La Soledad movie review: life and beauty among the ruins

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La Soledad green light

MaryAnn’s quick take…

An extraordinary blend of documentary and fiction, a strikingly intimate, humane tale of a family, a house, and a nation. Like nothing you’ve seen before.tweet
I’m “biast” (pro): nothing
I’m “biast” (con): nothing
(what is this about? see my critic’s minifesto)

It’s a rare thing, and one to give a film lover goosebumps: to discover a movie that truly isn’t like anything you’ve ever seen before. There have been other movies that blend documentary and narrative storytelling, but not many, and none so beautiful as this one. La Soledad, the extraordinary feature debut of Venezuelan filmmaker Jorge Thielen Armand, is a strikingly intimate and humanetweet tale that is simultaneously about a house, a family, a city, and a nation.

The once-grand, now crumbling villa called La Soledad seems to exist in a mystical realm…

Armand’s great-grandparents owned the once-grand, now crumbling villa called La Soledad in what used to be a wealthy Caracas neighborhood; since their deaths, their former caretaker, elderly Rosina (María Agamez Palomino), has been living in what is now the near ruins of the mansion with her son, José (José Dolores López), his wife, Marley (Marley Alvillares), and their adorable little daughter, Adrializ (Adrializ López). But now Armand’s family wants to raze the house and sell the property, which ignites a desperation in José: Where will they go? How will they survive? Theirs is far more more anguished a plight than even poor people in other countries might experience, for Venezuela’s ravaging economic crisis has left no safety net, not civic or personal, for anyone: there are massive queues to get into empty supermarkets; there are no essential medications to be had (such as for Rosina’s high blood pressure) even in the sidewalk black markets.

Does Adrializ -- with her dad, José -- see into the other world that sits alongside their house?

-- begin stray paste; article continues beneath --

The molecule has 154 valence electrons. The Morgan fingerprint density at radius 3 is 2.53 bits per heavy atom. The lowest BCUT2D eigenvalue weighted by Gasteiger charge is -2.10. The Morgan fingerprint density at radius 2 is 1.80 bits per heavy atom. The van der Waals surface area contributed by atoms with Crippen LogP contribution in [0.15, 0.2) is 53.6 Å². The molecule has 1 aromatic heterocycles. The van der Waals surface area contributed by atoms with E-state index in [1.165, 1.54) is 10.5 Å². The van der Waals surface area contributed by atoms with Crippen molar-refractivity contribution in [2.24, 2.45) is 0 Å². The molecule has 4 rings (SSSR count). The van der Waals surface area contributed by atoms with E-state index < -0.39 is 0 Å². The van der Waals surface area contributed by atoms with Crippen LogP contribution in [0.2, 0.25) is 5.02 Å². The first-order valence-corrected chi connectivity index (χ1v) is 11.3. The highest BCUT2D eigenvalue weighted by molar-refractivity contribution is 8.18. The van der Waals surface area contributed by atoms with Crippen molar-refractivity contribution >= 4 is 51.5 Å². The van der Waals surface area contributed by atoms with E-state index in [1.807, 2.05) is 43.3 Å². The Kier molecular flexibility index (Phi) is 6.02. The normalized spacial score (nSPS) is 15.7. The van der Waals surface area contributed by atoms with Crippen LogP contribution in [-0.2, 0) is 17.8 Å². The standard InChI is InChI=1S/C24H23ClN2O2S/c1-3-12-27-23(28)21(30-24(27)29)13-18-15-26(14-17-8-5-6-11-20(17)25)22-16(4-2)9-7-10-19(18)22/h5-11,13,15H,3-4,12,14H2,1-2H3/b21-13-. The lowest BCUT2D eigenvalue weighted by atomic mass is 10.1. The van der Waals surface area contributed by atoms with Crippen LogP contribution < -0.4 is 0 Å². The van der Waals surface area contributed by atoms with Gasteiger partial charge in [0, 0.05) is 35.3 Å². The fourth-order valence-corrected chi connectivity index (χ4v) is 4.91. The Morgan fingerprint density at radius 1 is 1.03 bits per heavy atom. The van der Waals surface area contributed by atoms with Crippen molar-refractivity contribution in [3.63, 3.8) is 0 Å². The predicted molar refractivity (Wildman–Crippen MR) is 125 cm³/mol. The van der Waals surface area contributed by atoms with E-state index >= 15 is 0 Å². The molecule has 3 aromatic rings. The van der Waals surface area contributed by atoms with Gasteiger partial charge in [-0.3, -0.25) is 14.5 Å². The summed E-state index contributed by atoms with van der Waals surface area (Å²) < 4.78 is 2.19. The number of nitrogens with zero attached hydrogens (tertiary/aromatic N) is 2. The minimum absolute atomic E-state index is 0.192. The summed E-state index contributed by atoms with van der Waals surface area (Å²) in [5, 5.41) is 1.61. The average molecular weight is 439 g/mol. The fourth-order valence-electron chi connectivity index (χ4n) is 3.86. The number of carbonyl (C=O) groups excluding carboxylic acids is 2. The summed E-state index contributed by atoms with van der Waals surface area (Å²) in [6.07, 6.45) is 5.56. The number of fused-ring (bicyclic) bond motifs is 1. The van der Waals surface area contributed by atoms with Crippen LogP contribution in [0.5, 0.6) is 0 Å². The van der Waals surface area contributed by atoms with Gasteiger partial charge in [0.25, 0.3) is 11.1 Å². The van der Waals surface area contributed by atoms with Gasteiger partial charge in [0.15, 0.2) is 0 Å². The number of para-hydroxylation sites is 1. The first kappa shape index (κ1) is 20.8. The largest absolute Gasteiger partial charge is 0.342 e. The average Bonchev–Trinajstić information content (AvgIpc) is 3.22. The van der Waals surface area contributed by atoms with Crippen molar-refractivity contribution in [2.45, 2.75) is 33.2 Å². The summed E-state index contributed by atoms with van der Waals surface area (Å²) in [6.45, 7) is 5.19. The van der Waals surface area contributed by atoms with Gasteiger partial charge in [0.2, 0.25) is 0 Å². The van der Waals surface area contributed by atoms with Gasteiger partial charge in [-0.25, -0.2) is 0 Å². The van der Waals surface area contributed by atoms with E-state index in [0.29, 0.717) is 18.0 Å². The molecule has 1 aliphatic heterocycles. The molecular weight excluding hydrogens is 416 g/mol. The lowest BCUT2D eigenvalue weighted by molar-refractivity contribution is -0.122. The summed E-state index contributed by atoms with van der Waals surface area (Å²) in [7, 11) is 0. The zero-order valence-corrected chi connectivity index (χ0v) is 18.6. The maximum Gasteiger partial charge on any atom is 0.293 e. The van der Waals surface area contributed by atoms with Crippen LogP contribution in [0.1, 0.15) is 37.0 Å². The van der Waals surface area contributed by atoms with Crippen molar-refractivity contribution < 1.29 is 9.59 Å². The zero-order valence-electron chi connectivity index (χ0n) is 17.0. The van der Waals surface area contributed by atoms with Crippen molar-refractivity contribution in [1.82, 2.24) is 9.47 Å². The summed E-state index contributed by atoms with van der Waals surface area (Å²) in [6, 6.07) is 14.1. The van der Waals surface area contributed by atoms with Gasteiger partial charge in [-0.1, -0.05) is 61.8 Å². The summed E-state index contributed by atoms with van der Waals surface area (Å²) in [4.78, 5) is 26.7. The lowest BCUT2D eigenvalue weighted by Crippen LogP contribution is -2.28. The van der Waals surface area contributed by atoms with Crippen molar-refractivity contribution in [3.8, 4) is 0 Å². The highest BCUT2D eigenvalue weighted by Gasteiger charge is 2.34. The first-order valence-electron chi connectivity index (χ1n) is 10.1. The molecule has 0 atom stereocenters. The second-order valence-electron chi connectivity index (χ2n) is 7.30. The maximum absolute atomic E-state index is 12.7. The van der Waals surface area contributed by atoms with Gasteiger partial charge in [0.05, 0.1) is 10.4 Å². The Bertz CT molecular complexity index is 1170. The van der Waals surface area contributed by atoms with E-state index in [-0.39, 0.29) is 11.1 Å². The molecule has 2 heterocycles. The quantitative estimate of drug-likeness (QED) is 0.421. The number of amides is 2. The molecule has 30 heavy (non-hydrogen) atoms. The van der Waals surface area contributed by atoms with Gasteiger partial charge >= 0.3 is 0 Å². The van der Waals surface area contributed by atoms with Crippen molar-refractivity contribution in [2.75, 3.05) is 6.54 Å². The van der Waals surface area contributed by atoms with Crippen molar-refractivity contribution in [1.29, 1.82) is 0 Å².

Does Adrializ — with her dad, José — see into the other world that sits alongside their house?tweet

Armand finds bleak poetry and even harsh beautytweet in the very real, authentically factual situation of José and his family, all playing themselves, in a “story” set in their own home: José’s “explanation” to Adrializ about the sparsity of her breakfast — “the cowboys called, there is no milk because the cows are on vacation” — is an achingly poignant attempt by a father to sugarcoat reality for his child. And Armand and cinematographer Rodrigo Michelangeli shoot the house as if it exists in a mystical realm between worlds… which it truly does, with nature intruding as junglelike vegetation creeps in through decaying walls, and with the past a constant presence in the Armand family’s old photographs and forgotten possessions that haunt the rooms. If a house is a living thing, this one is dying,tweet but it may still have mysteries to reveal, perhaps one that will help José with his problem.

Gorgeous and naturalistic, La Soledad — award winner at the Nashville, Atlanta, and Miami film festivals this year — feels captured rather than constructed even when it dips into the supernatural, as if it really is peering in at a world just to the side of our own. As if a man’s urgency to help his family might stretch into that realm to find some helpful magic. This is a secret treasure of cinema. Seek it out.tweet

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